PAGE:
Links I Love

• Saturday Andy and I saw Hem at Taft Theatre thanks to free tickets from CityBeat (I entered a contest and won!). Hem just released a new album, Departure and Farewell, and it’s been a long time coming. My sister and I saw Hem in concert years ago (2005, maybe?) at The Southgate House. There were, maybe, 15 people there. And it was freezing! Everyone, including Hem, wore coats, hats and scarves. Despite the cold, our love for them grew that night—in fact, Katy played several of their songs at her wedding. Last night they were blessed with a much bigger audience. While waiting for the music to start, I began to tell Andy my favorite Hem story—he stopped me, and said I had already told him (several times). So because I didn’t get the satisfaction of telling him (again), I’ll share it with you: Dan Messé, Gary Maurer and Steve Curtis placed an ad for vocalists in The Village Voice. They received many, many responses—but no one fit their vision. Months later, Sally Ellyson, prodded by friends, dropped off a cassette tape of lullabies she’d recorded. Messé says he had no intention of listening to it. But then, by accident, he turned it on when he thought he was playing a different demo tape. “Lord, Blow the Moon Out Please,” came floating out of his speakers. “I remember thinking, What the hell is this?! It was like this voice I had heard in my dreams all my life,” Messé said to New York magazine. And thus the band was born. Listen to their newest lullaby, here.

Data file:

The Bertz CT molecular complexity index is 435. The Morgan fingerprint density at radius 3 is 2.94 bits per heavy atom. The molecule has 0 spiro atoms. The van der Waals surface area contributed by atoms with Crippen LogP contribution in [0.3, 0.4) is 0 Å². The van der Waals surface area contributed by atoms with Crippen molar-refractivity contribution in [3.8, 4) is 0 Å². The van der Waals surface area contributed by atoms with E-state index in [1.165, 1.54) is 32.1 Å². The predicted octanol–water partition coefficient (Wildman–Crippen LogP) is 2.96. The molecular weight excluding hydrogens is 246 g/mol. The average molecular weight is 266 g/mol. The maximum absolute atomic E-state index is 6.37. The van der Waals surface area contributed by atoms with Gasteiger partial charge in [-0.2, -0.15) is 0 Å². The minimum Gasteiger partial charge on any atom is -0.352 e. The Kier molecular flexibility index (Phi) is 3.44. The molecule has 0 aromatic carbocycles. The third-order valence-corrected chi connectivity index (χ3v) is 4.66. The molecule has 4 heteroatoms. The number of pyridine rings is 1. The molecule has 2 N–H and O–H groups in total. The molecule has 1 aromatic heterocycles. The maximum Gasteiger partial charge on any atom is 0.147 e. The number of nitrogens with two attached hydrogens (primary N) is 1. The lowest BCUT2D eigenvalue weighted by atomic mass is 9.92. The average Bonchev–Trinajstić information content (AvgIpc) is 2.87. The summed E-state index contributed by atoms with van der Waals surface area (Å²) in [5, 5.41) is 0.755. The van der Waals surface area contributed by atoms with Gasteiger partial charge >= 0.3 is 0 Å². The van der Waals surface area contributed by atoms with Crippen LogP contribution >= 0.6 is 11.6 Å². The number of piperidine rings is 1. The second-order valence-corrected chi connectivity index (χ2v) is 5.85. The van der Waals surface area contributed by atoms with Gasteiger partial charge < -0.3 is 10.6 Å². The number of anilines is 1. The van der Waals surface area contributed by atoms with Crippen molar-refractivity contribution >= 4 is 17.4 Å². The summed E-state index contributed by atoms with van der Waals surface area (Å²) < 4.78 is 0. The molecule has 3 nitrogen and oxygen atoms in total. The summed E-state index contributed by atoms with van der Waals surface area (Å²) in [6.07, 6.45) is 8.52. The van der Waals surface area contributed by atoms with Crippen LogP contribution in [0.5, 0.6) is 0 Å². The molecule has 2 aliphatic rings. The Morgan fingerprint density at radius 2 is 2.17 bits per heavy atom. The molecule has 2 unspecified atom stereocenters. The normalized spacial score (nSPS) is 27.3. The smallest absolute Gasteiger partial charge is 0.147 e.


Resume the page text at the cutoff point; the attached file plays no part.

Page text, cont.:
“The Helpers”

• My friend Colleen started a blog, Sisters Pushing Strollers, along with her two sisters. I love it. And relate to it.

• Thanks to Pinterest, I just discovered Baileys. Oh how I wish they shipped to the U.S.

• My friend Stephen, who owns Vertigo Catering, is hosting his first tasting event June 14 to benefit The Dragonfly Foundation. I’ve had the pleasure of eating from his menu numerous times and it’s some of the best food I’ve ever had. So if you’re looking for a fun date night (and a great organization to support) check it out!

Life on Mars … in 2023?

• Speaking of planets, stars and space, I think because James’s middle name is Orion I should own this ring, right? (It’s lovely, but just a tad out of my price range.)

• I’m so intrigued by Elizabeth Winder’s new book Pain, Parties, Work: Sylvia Plath in New York, Summer 1953. Check out some pictures of Sylvia here.

• I don’t understand people who don’t have regrets. Yes, everything in life is a lesson. And no, one shouldn’t dwell on could haves or should haves. But we’re all human. We all make mistakes. And we all have said things we shouldn’t have said and we all haven’t said things we should have said. I regret those moments! How can one not? Anyhow, this spoke to me. This past Christmas I put a regret down on paper—and sent it to someone I knew in high school. He never responded, and I still regret my actions, but I did find the act helpful in letting go.

• Andy’s parents bought Sophie Goldie Blox for her birthday, and we’ve gifted it to others as well. Sophie and I finally played with it today, and she loved it. Watch this. You want to buy one, no?

“The bed is too small for my tired head
Bring me a hill soft with trees
Tuck a cloud up under my chin
Lord, blow the moon out please.” —traditional lullaby